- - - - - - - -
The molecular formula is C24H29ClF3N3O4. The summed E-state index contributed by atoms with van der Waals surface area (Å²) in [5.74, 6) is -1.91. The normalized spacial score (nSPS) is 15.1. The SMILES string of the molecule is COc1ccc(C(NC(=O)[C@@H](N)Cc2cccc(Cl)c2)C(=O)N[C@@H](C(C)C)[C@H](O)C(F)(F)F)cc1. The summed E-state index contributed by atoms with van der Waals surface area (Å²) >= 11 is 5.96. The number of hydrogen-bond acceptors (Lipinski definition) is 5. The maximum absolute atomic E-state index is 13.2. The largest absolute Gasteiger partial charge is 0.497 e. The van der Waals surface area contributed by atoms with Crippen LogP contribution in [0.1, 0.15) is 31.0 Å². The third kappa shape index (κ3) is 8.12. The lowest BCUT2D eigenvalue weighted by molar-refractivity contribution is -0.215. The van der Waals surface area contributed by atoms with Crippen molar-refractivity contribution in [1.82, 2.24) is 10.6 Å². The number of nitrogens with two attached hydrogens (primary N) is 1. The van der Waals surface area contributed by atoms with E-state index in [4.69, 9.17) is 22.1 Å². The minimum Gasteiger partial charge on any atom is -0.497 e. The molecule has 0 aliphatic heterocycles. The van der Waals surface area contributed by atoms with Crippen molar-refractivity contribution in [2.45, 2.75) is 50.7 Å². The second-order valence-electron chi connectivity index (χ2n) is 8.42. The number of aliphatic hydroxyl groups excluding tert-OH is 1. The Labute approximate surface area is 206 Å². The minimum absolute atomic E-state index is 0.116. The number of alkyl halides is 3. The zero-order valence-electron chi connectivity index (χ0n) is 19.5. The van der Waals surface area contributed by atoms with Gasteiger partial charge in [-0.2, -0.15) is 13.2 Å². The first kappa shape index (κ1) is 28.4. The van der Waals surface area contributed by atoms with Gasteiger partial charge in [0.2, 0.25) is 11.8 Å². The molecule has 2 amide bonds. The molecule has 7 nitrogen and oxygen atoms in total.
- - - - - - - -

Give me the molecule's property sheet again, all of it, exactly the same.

The molecular formula is C24H29ClF3N3O4. The summed E-state index contributed by atoms with van der Waals surface area (Å²) in [5.74, 6) is -1.91. The normalized spacial score (nSPS) is 15.1. The SMILES string of the molecule is COc1ccc(C(NC(=O)[C@@H](N)Cc2cccc(Cl)c2)C(=O)N[C@@H](C(C)C)[C@H](O)C(F)(F)F)cc1. The summed E-state index contributed by atoms with van der Waals surface area (Å²) >= 11 is 5.96. The number of hydrogen-bond acceptors (Lipinski definition) is 5. The maximum absolute atomic E-state index is 13.2. The largest absolute Gasteiger partial charge is 0.497 e. The van der Waals surface area contributed by atoms with Crippen LogP contribution in [0.1, 0.15) is 31.0 Å². The third kappa shape index (κ3) is 8.12. The lowest BCUT2D eigenvalue weighted by molar-refractivity contribution is -0.215. The van der Waals surface area contributed by atoms with Crippen molar-refractivity contribution in [1.82, 2.24) is 10.6 Å². The number of nitrogens with two attached hydrogens (primary N) is 1. The van der Waals surface area contributed by atoms with E-state index in [4.69, 9.17) is 22.1 Å². The minimum Gasteiger partial charge on any atom is -0.497 e. The molecule has 0 aliphatic heterocycles. The van der Waals surface area contributed by atoms with Crippen molar-refractivity contribution in [2.45, 2.75) is 50.7 Å². The second-order valence-electron chi connectivity index (χ2n) is 8.42. The number of aliphatic hydroxyl groups excluding tert-OH is 1. The Labute approximate surface area is 206 Å². The minimum absolute atomic E-state index is 0.116. The number of alkyl halides is 3. The zero-order valence-electron chi connectivity index (χ0n) is 19.5. The van der Waals surface area contributed by atoms with Gasteiger partial charge in [-0.2, -0.15) is 13.2 Å². The first kappa shape index (κ1) is 28.4. The van der Waals surface area contributed by atoms with Gasteiger partial charge in [0.2, 0.25) is 11.8 Å². The molecule has 2 amide bonds. The molecule has 7 nitrogen and oxygen atoms in total.